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Thursday, November 17, 2016

Becoming a silverback: Leo's story

Posted by Stephanie Payne-Jacobs, gorilla keeper

EDITOR'S NOTE: Adult male gorillas are known as silverbacks because of the striking silver hair that grows across their back all the way down to their hips. This is not only a mark of maturity (silver hairs appear around 12 years-old), but a sign that one might be strong and determined enough to protect his troop. In most gorilla troops, the silverback is the center of attention. He is responsible for guarding the troop against outsiders, finding choice feeding sites and playing mediator between the other gorillas in the group. While silver hairs, larger canines and handsome red crowns (in Western lowland gorillas) are all visual characteristics of a mighty silverback, it is the personality and behavior of these males that determine if they will lead.

This is the story of how one such silverback, Leonel, has come into his own as a protector, leader and peacekeeperin part with a little help from a tiny, adorable baby called Yola.

While the gorilla keepers will tell you this is a story about two very special gorillas, we'd like to point out that it is also a story about an incredibly dedicated team of zoo keepers who are, without a doubt, world-class animal care experts and profoundly compassionate and determined humans. With that, here is gorilla keeper Stephanie Payne-Jacobs with Leo's story.

Leonel, photo by Dennis Dow/Woodland Park Zoo.
Yola successfully stole the show at Woodland Park Zoo this past summer, but the gorilla keepers are convinced that silverback Leo is the real star of the group. Since arriving at WPZ in the winter of 2008, he has become a respected leader in his family group, a position we were uncertain he could occupy upon his initial arrival.

LEONEL THE GORILLA

Gorillas are social animals.  They benefit from each other’s company in the same ways that human families and groups do: they build alliances, provide companionship, create a sense of safety, but most importantly, they learn from one another. This is why it was so important for baby Yola to be around gorillas from birth and why it’s wonderful that she was integrated into her group at such a young age.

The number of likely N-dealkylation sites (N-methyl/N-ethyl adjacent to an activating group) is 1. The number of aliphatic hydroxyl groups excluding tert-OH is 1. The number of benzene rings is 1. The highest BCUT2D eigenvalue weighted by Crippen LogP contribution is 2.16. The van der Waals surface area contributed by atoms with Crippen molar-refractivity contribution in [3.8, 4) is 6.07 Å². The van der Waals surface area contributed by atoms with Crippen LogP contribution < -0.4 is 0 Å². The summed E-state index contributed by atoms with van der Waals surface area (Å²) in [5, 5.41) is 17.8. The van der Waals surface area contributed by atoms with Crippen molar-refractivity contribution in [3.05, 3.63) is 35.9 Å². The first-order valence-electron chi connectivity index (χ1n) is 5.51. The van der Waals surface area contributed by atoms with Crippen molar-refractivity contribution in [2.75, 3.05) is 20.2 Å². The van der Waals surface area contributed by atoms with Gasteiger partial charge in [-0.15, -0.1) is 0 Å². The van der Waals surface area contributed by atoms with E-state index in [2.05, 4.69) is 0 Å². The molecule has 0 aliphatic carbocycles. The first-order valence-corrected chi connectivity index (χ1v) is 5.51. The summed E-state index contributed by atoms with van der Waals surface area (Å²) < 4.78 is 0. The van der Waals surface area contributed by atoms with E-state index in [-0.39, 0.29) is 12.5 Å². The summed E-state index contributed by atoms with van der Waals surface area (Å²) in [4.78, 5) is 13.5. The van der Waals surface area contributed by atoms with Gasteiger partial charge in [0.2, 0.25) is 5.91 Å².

Leo was not afforded that opportunity. He was the first gorilla born at Gladys Porter Zoo in 1978, a time when the importance of encouraging a parent or surrogate reared infant were not fully understood. For safety concerns, Leo was moved out of his natal group shortly after birth for hand-rearing. 

Leo remained a solitary gorilla until age four, at which point he was transferred to the Los Angeles Zoo and introduced to a family group. Unfortunately, Leo never became a comfortable, cohesive member of that group. Records suggest that he seemed to lack the subtle vocal and physical cues that gorillas rely on for communicating with one another. After the LA Zoo, he lived at two other zoos, each with short-term and disruptive attempts at socialization with other gorillas.   

The Gorilla Species Survival Plan (a nationwide team of gorilla experts) was having a difficult time placing him in a new facility due to his reputation as being “socially challenged.”
Where should Leo live?

Leo by Dennis Dow/Woodland Park Zoo
LEO'S GROUP AT WPZ

When presented with the option of bringing 30 year old Leo to Woodland Park Zoo, the keepers agreed that we were up for the challenge.  Not only did we have a large number of females with varying temperaments, offering a variety of companion combinations for Leo, but we also had the space to accommodate such introductions. In addition, we had keepers who were experienced in successfully introducing non-reproductive males to females. It was decided that Leonel would come to Seattle.

Leo, front and center, with Yola and Nadiri in the background. Jeremy Dwyer-Lindgren

Leo’s first days at Woodland Park Zoo's gorilla unit were spent adjusting to his new surroundings, his new humans and the new routine. We knew that in order for him to feel comfortable meeting his new gorilla mates, he first had to know and trust the people he worked with. Once he had settled in, the process of introductions took place. These intros took many forms over the following months, as we gave the female gorillas and Leo the opportunity to get to know one another and see who clicked with whom.

The females were always given the choice to join Leo or not. Our job was to observe these introductions closely and note who was choosing to spend time with Leo, how the time was spent, and who was choosing to steer clear.